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As mutant COVID variants multiply, the hunt is on for a ‘universal’ kill-all vaccine

February 19, 2021, 6:26 PM UTC

The South African. The Brazilian. The U.K.’s “Kent.”

They sound like they could be the names of some new hairstyle. But, as most virus trackers know, they are common shorthand for the new strains of SARS-CoV-2, the coronavirus behind the global pandemic. More transmissible, and in the case of the U.K. strain apparently more deadly, the new variants have forced governments around the world to impose tougher travel restrictions and, in some cases, new lockdowns.

The new variants also pose a problem for the first crop of vaccines. That’s because almost all the vaccines approved so far target the coronavirus’s spike protein. Mutations in this protein can reduce the vaccines’ effectiveness, potentially even negating any immunity.

So far, the solution vaccine makers and governments have proposed is to begin preparing updated versions of the existing vaccines that will prompt the immune system to make antibodies to the modified spike protein found in the new variants.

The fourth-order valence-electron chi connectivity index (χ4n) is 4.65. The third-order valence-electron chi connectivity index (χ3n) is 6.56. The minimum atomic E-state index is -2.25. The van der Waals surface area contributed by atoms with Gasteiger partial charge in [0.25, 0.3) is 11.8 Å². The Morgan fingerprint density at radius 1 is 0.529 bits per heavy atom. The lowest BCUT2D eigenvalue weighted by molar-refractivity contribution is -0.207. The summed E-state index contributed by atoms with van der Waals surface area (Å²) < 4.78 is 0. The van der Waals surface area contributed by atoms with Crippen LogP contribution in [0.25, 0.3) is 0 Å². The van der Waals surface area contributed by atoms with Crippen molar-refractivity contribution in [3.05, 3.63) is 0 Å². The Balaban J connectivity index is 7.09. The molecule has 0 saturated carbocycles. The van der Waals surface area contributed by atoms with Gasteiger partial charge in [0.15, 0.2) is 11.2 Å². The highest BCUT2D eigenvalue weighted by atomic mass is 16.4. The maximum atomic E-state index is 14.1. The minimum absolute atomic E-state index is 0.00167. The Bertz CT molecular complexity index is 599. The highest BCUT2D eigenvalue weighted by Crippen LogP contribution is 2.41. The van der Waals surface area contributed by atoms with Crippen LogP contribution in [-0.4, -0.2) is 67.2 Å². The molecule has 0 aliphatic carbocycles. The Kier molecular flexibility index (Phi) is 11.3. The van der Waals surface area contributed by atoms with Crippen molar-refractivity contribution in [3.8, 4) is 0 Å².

But if the virus keeps mutating, the world may find it is stuck in a perpetual game of cat and mouse, always trying to catch up with the latest strains of the virus, with a large portion of the world requiring an annual booster vaccination. This is essentially what happens with the flu virus now. And, as with the flu virus, there is a constant risk that researchers will misjudge and fail to spot an emerging and fast-spreading variant that will once again put many people at risk of hospitalization or death.

Might there be another way?

Some scientists think there is: either using more traditional vaccine technology that exposes people to the real virus and all of its proteins, or using new messenger RNA technology to create a universal SARS-CoV-2 vaccine that would be effective against all current and future strains.

Why the variants are so worrisome